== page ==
Clearly Johannes Spitler was an extremely important artist in the American folk art scene. Even Rock Island Auction Company is not immune to his influence with a rifle available during the May Premier Firearms Auction that features a running deer image likely inspired by the works of Spitler.
The "Running Deer Rifle" is documented in the included Vol. 3, No. 1 issue of "American Tradition: The Journal of the Contemporary Longrifle Association" in 2012 where it is noted as probably dating to the late-18th century, likely from Pennsylvania. The deer design is noted as closely resembling "folk art decoration on the door of an important Shenandoah Valley hanging cupboard by Johannes Spilter." Considering its age, location, and design, this is extremely probable.
Estimated at $75,000-$150,000 and winner of the best of show at the Kentucky Rifle Association in June 2006, this beautiful rifle remains in virtually "untouched attic-found" condition. The stock features nice molding along the ramrod channel and the entire rifle is littered with beautiful and elegant scroll work, carvings, and floral patterns. The brass furniture also includes gorgeous designs, including a heart and crescent moon piercing (common images associated with the fraktur style) on the patch box finial and a spire shaped toe plate.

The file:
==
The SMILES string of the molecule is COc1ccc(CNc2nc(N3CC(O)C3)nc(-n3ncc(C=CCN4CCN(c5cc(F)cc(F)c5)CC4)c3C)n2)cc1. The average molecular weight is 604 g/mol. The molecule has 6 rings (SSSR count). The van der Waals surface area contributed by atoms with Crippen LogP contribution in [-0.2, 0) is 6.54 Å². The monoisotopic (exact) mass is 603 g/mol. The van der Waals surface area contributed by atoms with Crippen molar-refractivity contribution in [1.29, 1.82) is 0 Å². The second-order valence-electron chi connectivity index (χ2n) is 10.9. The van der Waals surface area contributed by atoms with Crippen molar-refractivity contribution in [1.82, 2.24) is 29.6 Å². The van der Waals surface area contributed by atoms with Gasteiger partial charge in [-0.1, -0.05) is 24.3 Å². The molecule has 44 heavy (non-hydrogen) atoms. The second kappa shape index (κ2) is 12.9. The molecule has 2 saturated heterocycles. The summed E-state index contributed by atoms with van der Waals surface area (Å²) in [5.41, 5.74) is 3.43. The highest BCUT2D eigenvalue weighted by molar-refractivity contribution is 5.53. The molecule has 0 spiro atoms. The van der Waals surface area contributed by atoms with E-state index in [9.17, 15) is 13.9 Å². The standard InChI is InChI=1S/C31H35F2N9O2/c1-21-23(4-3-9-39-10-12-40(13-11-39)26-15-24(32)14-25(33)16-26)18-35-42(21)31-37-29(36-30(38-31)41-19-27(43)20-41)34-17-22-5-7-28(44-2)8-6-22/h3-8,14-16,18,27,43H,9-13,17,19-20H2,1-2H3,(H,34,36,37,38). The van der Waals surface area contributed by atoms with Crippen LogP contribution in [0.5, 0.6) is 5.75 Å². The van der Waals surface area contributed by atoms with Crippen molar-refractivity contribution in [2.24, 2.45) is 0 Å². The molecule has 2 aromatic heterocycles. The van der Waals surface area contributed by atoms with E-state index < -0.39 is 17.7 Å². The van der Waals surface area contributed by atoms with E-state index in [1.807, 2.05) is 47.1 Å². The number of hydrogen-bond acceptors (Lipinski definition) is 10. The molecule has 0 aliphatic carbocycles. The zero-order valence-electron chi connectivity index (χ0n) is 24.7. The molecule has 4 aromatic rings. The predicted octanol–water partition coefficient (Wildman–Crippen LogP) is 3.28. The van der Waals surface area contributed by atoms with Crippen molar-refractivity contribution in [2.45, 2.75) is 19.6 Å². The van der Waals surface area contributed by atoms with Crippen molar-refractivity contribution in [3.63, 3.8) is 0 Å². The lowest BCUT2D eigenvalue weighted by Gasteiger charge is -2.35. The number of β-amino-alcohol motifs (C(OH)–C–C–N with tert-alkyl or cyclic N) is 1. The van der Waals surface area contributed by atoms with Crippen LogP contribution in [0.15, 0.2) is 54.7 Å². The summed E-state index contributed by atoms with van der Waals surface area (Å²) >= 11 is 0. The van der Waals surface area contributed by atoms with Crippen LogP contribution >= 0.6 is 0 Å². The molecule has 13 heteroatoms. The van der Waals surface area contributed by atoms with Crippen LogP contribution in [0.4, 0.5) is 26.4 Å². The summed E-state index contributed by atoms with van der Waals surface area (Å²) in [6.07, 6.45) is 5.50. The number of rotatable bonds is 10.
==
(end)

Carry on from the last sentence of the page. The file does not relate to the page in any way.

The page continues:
The most distinctive feature, however, is the brass plate and wire inlaid running deer on the left side of the butt that gives this rifle its moniker. Almost identical to the designs of Spitler and numerous other fraktur artists of the Shenandoah, this running deer, with its legs spread in full stride, antlers pointing upwards, and body almost completely in the air, is the epitome of American folk art and it is very easy to see why it has received so much attention and accolade. Only increasing in value as its age increases and the genre expands, it is a very distinctive rifle with a fascinating folk art design. This is an exceptional example of why the American long rifle is considered by many to be as much an art form as an iconic early American frontier firearm.